Nearly a third of the $373 billion that Americans donated to charity last year went to religious organizations.
The $119 billion that was given to churches, religious charities and parachurch ministries is more than went to groups that specialize in education, human services or any other category, according to a report by Giving USA.
But the cost-effectiveness of the religious recipients varies greatly, as does the transparency of their finances.
“Donors should recognize they have a serious responsibility to give as wisely as they can, as it is not their money they are giving but the Lord’s,” said Rusty Leonard, founder and CEO of MinistryWatch, an accountability group.
The final months of the year can generate a quarter or more of a ministry’s annual donations. So how can prospective donors looking to support Christian organizations figure out which ones deliver the most “ministry per dollar”?
Expenses and overhead costs can vary, depending on the organization’s mission, administrative expenses and the cost of doing business in the areas where they work.
Leonard says donors should do research and “ask tough questions.”
“The world of Christian ministry is lightly regulated,” he said, noting that the Evangelical Council for Financial Accountability “exists primarily to help the ministries, not donors. So, without active donor involvement, it is easy for a ministry to go astray.”
With support from the Fund for Investigative Journalism, RNS looked at 33 major nonprofit Christian ministries to find out:
• What percentage of their budgets do ministries spend on their core ministry programs?
• How transparent are ministries in sharing their financial information?
• And how do charity watchdog agencies rate various ministries?
Some ministries make it easy for donors to access their audited financial statements online. Compassion International, Fellowship of Christian Athletes, InterVarsity Christian Fellowship and Prison Fellowship all offer many financial reports on their websites.
Others offer websites and annual reports that lack detailed financial data or conflict with actual spending.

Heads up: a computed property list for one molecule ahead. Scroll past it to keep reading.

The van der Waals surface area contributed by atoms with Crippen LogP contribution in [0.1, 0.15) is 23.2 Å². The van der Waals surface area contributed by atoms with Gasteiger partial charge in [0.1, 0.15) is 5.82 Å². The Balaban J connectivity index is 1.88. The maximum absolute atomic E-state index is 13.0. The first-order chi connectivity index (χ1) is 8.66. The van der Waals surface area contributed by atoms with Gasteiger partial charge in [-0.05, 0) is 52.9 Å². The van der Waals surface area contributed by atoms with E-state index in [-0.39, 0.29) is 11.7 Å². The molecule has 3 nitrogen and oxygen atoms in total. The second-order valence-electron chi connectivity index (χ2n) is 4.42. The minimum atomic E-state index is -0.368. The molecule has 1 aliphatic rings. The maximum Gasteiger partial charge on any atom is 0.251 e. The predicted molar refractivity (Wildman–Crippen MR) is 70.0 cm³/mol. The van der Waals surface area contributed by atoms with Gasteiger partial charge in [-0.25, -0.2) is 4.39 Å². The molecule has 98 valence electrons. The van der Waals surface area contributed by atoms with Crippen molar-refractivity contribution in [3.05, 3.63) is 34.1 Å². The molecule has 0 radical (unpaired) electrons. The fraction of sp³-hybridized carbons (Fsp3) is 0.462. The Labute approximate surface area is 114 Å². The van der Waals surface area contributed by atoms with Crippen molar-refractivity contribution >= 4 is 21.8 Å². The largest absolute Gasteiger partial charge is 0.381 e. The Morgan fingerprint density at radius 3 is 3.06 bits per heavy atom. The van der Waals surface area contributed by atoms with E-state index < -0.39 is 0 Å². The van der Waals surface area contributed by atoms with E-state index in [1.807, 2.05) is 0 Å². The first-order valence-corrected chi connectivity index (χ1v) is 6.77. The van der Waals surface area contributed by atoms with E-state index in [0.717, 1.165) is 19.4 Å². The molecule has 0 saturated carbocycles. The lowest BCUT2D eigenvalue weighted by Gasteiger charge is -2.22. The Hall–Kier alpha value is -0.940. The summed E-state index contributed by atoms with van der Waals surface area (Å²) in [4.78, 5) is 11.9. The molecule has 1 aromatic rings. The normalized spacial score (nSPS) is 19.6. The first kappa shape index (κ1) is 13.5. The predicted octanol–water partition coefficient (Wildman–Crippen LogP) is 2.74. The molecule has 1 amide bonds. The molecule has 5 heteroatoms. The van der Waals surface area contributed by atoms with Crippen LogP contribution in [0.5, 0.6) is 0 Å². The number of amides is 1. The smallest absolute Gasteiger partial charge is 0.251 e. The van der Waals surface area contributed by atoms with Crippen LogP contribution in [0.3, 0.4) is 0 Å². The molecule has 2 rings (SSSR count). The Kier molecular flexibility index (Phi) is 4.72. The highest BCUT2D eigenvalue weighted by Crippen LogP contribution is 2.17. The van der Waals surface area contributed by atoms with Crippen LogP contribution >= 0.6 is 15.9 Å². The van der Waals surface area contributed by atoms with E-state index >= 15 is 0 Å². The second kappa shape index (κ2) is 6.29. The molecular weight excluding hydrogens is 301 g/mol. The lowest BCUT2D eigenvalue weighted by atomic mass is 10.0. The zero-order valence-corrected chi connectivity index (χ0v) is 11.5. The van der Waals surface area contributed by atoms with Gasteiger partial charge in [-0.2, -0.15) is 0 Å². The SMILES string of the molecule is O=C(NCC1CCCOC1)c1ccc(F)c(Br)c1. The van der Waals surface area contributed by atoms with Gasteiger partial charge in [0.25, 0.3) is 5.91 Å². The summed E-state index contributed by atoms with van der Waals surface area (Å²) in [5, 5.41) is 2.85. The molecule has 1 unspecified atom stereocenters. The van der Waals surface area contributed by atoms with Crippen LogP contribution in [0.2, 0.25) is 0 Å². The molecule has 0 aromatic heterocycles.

Some charities, including the nearly $3 billion Salvation Army USA, declined to provide detailed financial information for this article.
Not all of America’s million-plus charities and foundations are created equal, as reporters for CBS News and The New York Times discovered last year when they investigated the Wounded Warrior Project.
That nonprofit spent only 60 percent of its income caring for military veterans; the rest went to overhead, salaries, marketing and fundraising.
In the world of Christian ministries, the Evangelical Council for Financial Accountability was founded in 1979 after a series of religious fundraising scandals involving high-rolling televangelists and a Catholic group, the Pallotine Fathers, who spent only two-and-a-half cents per donor dollar on ministry programs.
ECFA’s members include more than 2,100 church and parachurch ministries that receive about $16 billion a year.
The council’s transparency guidelines require member organizations to provide audited financial statements “upon written request.” ECFA says such financial transparency is both a matter of “moral integrity” and “a condition of continued ECFA accreditation in good standing.”
However, four of ECFA’s accredited members — The Navigators, David C Cook, Reach Beyond and Dr. James Dobson’s Family Talk — declined initially to provide audited financial statements despite multiple requests.
They did only after the EFCA, contacted for this article, stepped in and urged them to be forthcoming.
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SOURCE: Religion News Service